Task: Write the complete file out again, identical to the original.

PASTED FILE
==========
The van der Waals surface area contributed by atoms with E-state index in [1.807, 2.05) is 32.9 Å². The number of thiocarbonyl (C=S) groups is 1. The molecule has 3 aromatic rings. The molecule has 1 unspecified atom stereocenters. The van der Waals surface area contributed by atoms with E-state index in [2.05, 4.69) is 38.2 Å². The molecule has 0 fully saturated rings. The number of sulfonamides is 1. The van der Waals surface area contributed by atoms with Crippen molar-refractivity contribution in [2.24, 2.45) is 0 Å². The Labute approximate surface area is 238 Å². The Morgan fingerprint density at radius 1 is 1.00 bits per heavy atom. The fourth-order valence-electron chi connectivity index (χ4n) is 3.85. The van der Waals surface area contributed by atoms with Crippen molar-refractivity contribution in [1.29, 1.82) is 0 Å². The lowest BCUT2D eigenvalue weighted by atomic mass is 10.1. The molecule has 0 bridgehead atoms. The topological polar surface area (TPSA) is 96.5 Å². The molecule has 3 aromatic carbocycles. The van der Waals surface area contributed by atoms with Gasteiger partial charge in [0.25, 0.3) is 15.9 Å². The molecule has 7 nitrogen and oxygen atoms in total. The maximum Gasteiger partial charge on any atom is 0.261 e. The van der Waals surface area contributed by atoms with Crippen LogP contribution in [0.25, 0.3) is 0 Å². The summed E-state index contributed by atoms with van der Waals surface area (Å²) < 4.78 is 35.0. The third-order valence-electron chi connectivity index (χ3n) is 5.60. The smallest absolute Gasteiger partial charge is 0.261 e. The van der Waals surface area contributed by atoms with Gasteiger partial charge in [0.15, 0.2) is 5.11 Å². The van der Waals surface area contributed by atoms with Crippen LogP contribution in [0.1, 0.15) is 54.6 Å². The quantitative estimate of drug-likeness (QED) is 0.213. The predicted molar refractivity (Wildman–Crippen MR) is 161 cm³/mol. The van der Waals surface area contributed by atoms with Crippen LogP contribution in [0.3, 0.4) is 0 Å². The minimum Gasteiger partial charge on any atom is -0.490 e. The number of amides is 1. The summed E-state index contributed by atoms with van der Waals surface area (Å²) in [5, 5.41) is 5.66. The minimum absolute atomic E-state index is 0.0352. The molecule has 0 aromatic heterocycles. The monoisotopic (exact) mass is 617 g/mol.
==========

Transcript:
The van der Waals surface area contributed by atoms with E-state index in [1.807, 2.05) is 32.9 Å². The number of thiocarbonyl (C=S) groups is 1. The molecule has 3 aromatic rings. The molecule has 1 unspecified atom stereocenters. The van der Waals surface area contributed by atoms with E-state index in [2.05, 4.69) is 38.2 Å². The molecule has 0 fully saturated rings. The number of sulfonamides is 1. The van der Waals surface area contributed by atoms with Crippen molar-refractivity contribution in [2.24, 2.45) is 0 Å². The Labute approximate surface area is 238 Å². The Morgan fingerprint density at radius 1 is 1.00 bits per heavy atom. The fourth-order valence-electron chi connectivity index (χ4n) is 3.85. The van der Waals surface area contributed by atoms with Crippen molar-refractivity contribution in [1.29, 1.82) is 0 Å². The lowest BCUT2D eigenvalue weighted by atomic mass is 10.1. The molecule has 0 bridgehead atoms. The topological polar surface area (TPSA) is 96.5 Å². The molecule has 3 aromatic carbocycles. The van der Waals surface area contributed by atoms with Gasteiger partial charge in [0.25, 0.3) is 15.9 Å². The molecule has 7 nitrogen and oxygen atoms in total. The maximum Gasteiger partial charge on any atom is 0.261 e. The van der Waals surface area contributed by atoms with Crippen LogP contribution in [0.25, 0.3) is 0 Å². The summed E-state index contributed by atoms with van der Waals surface area (Å²) < 4.78 is 35.0. The third-order valence-electron chi connectivity index (χ3n) is 5.60. The smallest absolute Gasteiger partial charge is 0.261 e. The van der Waals surface area contributed by atoms with Gasteiger partial charge in [0.15, 0.2) is 5.11 Å². The van der Waals surface area contributed by atoms with Crippen LogP contribution in [0.1, 0.15) is 54.6 Å². The quantitative estimate of drug-likeness (QED) is 0.213. The predicted molar refractivity (Wildman–Crippen MR) is 161 cm³/mol. The van der Waals surface area contributed by atoms with Crippen LogP contribution in [0.3, 0.4) is 0 Å². The minimum Gasteiger partial charge on any atom is -0.490 e. The number of amides is 1. The summed E-state index contributed by atoms with van der Waals surface area (Å²) in [5, 5.41) is 5.66. The minimum absolute atomic E-state index is 0.0352. The molecule has 0 aromatic heterocycles. The monoisotopic (exact) mass is 617 g/mol.